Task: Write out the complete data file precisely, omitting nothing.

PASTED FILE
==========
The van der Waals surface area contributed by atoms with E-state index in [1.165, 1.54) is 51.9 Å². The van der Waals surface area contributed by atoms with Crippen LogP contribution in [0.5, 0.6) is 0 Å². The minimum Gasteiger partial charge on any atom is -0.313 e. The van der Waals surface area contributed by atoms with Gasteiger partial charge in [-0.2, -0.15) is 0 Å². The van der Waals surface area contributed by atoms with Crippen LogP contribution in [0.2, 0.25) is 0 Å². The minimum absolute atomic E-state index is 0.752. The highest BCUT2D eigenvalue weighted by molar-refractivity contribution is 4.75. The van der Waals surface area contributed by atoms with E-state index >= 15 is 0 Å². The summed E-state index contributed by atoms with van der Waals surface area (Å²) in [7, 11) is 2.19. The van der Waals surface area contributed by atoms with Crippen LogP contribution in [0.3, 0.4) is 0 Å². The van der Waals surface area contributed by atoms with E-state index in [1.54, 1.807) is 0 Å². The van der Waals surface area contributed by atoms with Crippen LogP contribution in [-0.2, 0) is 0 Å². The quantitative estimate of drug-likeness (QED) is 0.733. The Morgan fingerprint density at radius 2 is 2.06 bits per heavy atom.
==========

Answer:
The van der Waals surface area contributed by atoms with E-state index in [1.165, 1.54) is 51.9 Å². The van der Waals surface area contributed by atoms with Crippen LogP contribution in [0.5, 0.6) is 0 Å². The minimum Gasteiger partial charge on any atom is -0.313 e. The van der Waals surface area contributed by atoms with Gasteiger partial charge in [-0.2, -0.15) is 0 Å². The van der Waals surface area contributed by atoms with Crippen LogP contribution in [0.2, 0.25) is 0 Å². The minimum absolute atomic E-state index is 0.752. The highest BCUT2D eigenvalue weighted by molar-refractivity contribution is 4.75. The van der Waals surface area contributed by atoms with E-state index >= 15 is 0 Å². The summed E-state index contributed by atoms with van der Waals surface area (Å²) in [7, 11) is 2.19. The van der Waals surface area contributed by atoms with Crippen LogP contribution in [0.3, 0.4) is 0 Å². The van der Waals surface area contributed by atoms with E-state index in [1.54, 1.807) is 0 Å². The van der Waals surface area contributed by atoms with Crippen LogP contribution in [-0.2, 0) is 0 Å². The quantitative estimate of drug-likeness (QED) is 0.733. The Morgan fingerprint density at radius 2 is 2.06 bits per heavy atom.